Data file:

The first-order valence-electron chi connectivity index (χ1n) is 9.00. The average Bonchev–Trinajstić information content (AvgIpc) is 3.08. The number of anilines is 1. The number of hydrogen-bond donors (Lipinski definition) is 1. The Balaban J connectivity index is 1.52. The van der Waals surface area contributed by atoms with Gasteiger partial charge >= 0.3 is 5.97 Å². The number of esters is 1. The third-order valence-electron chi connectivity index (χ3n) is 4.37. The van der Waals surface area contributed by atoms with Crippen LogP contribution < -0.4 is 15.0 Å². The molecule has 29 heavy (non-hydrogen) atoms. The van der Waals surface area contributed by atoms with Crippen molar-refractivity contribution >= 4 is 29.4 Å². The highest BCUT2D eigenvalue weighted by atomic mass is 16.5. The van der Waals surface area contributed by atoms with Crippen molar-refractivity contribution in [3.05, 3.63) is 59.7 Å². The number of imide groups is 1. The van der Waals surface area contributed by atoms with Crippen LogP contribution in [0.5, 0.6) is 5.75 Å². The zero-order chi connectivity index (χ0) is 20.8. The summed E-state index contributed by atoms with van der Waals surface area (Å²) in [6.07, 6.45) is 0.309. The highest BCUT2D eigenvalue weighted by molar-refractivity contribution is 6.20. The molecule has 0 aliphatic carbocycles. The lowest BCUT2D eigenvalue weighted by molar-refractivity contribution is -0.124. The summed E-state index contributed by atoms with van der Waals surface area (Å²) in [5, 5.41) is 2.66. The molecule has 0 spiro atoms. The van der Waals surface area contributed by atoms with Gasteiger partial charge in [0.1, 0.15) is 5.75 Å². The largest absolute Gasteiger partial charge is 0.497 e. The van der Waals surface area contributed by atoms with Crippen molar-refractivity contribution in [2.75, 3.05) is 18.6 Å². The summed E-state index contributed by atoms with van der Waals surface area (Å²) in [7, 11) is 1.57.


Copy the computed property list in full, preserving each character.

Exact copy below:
The first-order valence-electron chi connectivity index (χ1n) is 9.00. The average Bonchev–Trinajstić information content (AvgIpc) is 3.08. The number of anilines is 1. The number of hydrogen-bond donors (Lipinski definition) is 1. The Balaban J connectivity index is 1.52. The van der Waals surface area contributed by atoms with Gasteiger partial charge >= 0.3 is 5.97 Å². The number of esters is 1. The third-order valence-electron chi connectivity index (χ3n) is 4.37. The van der Waals surface area contributed by atoms with Crippen LogP contribution < -0.4 is 15.0 Å². The molecule has 29 heavy (non-hydrogen) atoms. The van der Waals surface area contributed by atoms with Crippen molar-refractivity contribution >= 4 is 29.4 Å². The highest BCUT2D eigenvalue weighted by atomic mass is 16.5. The van der Waals surface area contributed by atoms with Crippen molar-refractivity contribution in [3.05, 3.63) is 59.7 Å². The number of imide groups is 1. The van der Waals surface area contributed by atoms with Crippen LogP contribution in [0.5, 0.6) is 5.75 Å². The zero-order chi connectivity index (χ0) is 20.8. The summed E-state index contributed by atoms with van der Waals surface area (Å²) in [6.07, 6.45) is 0.309. The highest BCUT2D eigenvalue weighted by molar-refractivity contribution is 6.20. The molecule has 0 aliphatic carbocycles. The lowest BCUT2D eigenvalue weighted by molar-refractivity contribution is -0.124. The summed E-state index contributed by atoms with van der Waals surface area (Å²) in [5, 5.41) is 2.66. The molecule has 0 spiro atoms. The van der Waals surface area contributed by atoms with Gasteiger partial charge in [0.1, 0.15) is 5.75 Å². The largest absolute Gasteiger partial charge is 0.497 e. The van der Waals surface area contributed by atoms with Crippen molar-refractivity contribution in [2.75, 3.05) is 18.6 Å². The summed E-state index contributed by atoms with van der Waals surface area (Å²) in [7, 11) is 1.57.